**This article is not a substitute for the advice of an attorney.**
As the oil and gas boom continues across Texas, many surface owners are surprised at the rights that mineral lessees (usually oil or gas companies) have to use the surface of the land without any input, consent, or permission of the surface owner. It is critical for all landowners, but in particular for those surface owners who do not own the mineral rights underlying their property, to understand the implied rights of mineral lessees. (For purposes of simplicity and clarity, the “mineral lessee” will be referred to as the “oil company.”)
Mineral Estate v. Surface Estate
Under Texas law, a mineral estate and a surface estate are two separate legal interests which may be severed. This means that one person may own the surface estate and another own the mineral estate underlying the land. This occurs most frequently when a landowner sells the surface estate to another, but reserves the mineral estate. If the mineral estate is not expressly reserved, it passes to the buyer during the sale. As between the mineral estate and surface estate, the mineral estate is the dominant estate. This means that the surface estate exists for the benefit of the mineral owner, and grants various rights to the mineral owner.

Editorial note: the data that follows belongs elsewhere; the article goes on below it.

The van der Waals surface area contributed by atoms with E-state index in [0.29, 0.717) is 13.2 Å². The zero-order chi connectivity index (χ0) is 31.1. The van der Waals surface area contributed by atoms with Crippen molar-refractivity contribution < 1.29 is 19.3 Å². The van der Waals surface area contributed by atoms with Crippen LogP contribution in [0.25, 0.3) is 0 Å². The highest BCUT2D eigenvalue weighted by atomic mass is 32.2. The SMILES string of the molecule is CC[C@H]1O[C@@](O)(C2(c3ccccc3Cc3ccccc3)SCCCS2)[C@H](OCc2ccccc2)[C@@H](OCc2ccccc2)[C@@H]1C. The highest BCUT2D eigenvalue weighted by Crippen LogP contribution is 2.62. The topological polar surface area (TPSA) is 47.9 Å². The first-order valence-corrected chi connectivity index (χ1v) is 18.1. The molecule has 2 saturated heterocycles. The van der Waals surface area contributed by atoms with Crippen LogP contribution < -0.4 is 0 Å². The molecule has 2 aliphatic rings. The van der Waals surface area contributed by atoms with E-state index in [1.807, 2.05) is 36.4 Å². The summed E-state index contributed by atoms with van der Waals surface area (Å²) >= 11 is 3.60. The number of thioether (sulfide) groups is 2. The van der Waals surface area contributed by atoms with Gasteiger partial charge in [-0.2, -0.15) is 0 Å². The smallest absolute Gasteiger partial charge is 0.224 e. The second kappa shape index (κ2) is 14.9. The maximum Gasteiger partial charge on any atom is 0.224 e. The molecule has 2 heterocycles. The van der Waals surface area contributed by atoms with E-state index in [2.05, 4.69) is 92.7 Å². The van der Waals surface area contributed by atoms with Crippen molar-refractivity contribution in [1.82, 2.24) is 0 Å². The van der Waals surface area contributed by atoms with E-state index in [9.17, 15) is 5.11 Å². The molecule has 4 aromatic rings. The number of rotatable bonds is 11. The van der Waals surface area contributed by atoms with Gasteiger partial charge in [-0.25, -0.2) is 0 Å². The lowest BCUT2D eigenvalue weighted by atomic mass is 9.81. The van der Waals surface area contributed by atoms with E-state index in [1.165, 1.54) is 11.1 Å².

Mineral Lessee’s Implied Right to Use the Surface Estate
When an oil or gas company leases the mineral rights from a mineral owner, that company essentially stands in the shoes of the mineral owner. Thus, it has the right to use the surface estate. Under Texas law, this right allows that oil company to use as much of the surface estate as is “reasonably necessary” for mineral exploration and production. This right is implied in the mineral lease and requires no permission or consent from the surface owner.
What constitutes “reasonably necessary” uses? Some examples include entering the property, building roads, using caliche found on the leased property, installing pipelines to transport products from the lease, storing of equipment, and injecting saltwater in disposal wells. Further, absent contractual provisions to the contrary, an oil company can select the locations of wells and pipelines to be place on the property without input from the surface owner.
Mineral Lessee’s Use of Groundwater
When the mineral estate and the surface estate are severed and belong to two different owners, who owns the groundwater? The surface owner or the mineral owner?